Personal statements- Sutton Trust study indicates teachers may be letting applicants dosn

(52 Posts)
homebythesea Thu 28-Jan-16 13:28:31

Sutton Trust study here

They found that teachers in some state schools are not properly aware of what is required in a personal statement to ensure applicants are in the best position to be considered by top universities. Makes interesting reading.

OP’s posts: |
bojorojo Thu 28-Jan-16 17:18:21

I am not remotely surprised! Lots of potential students do not get the best advice about applying to university from personal statement to which university or even which subject. This definitely impinges on social mobility when parents do not know either. Too many young people stay local or do not strive for the best place they can possibly go and no-one advises them. I always read what the Sutton Trust says. They have just released another interesting study on personality and social mobility. Something else schools need to consider!

BoboChic Thu 28-Jan-16 18:34:18

I thought that was a very useful document. i shall be giving a copy to the applicants I assist! Thanks.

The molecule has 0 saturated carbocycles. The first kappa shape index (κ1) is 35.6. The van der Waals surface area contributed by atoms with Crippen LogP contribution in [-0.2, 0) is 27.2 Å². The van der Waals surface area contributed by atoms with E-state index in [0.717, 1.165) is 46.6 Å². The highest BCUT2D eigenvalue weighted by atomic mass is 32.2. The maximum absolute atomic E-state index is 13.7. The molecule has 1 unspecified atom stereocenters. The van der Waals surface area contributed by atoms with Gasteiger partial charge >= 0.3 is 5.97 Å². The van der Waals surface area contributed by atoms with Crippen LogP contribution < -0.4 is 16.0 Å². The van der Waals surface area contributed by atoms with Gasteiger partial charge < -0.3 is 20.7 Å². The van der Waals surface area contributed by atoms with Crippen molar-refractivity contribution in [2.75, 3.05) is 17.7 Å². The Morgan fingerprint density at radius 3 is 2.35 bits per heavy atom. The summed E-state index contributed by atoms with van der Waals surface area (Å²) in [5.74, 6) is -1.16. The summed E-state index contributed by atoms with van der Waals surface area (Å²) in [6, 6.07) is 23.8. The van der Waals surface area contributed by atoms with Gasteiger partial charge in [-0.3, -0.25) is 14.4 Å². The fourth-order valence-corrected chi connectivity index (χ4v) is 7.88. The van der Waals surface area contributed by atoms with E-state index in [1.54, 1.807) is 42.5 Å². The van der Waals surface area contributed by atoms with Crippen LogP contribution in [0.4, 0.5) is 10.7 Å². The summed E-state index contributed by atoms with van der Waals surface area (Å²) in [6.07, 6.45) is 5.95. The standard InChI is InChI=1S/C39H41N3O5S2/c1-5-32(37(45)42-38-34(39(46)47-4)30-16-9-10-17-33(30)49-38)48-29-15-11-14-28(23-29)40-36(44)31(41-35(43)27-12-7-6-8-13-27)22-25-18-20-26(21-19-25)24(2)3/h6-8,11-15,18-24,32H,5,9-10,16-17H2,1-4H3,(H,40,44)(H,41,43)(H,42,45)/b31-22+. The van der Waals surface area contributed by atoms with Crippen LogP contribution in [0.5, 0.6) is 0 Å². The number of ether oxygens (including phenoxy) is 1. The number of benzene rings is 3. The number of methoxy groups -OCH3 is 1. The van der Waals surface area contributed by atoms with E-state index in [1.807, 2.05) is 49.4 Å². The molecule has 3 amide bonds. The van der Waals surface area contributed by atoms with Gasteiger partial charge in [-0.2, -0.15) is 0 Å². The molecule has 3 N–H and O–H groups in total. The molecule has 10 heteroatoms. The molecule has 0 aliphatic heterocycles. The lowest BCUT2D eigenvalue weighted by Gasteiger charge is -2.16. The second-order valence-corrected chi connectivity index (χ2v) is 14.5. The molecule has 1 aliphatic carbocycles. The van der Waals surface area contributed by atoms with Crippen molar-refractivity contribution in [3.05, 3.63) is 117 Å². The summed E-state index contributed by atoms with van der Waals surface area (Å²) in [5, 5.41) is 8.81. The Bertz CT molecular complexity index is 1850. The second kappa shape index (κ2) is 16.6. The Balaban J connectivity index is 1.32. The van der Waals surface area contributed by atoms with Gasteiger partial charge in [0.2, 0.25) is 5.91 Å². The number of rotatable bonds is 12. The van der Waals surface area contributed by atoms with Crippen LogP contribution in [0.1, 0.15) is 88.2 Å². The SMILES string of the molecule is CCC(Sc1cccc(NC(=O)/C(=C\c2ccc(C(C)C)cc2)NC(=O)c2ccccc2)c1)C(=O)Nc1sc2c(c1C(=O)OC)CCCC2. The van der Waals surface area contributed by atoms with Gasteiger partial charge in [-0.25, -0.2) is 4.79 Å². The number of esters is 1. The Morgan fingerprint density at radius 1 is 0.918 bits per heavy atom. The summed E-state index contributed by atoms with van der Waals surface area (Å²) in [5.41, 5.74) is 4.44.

DG2016 Thu 28-Jan-16 20:35:28

Why are there 3x more errors on state school ones? Cannot the children use spell check? Don't they have fingers and brains? Or are their teachers less bright than those in private schools?

DG2016 Thu 28-Jan-16 20:35:53

Why are there 3x more errors on state school ones? Cannot the children use spell check? Don't they have fingers and brains? Or are their teachers less bright than those in private schools?

boys3 Thu 28-Jan-16 20:41:26

superficial, and to be fair to ST they do call it a research brief, but very interesting. Thanks to the OP for posting the link. Hopefully ST will follow through with a proper study.

As DCs can apply to up to 5 Uni's, and with the same PS needing to cover all 5 - with the odd exception, it would have been useful if their initial research in terms of teacher and admission tutor view of the same PS could have featured the response from admission tutors from five highly selective universities to compare how consistent or not these were too.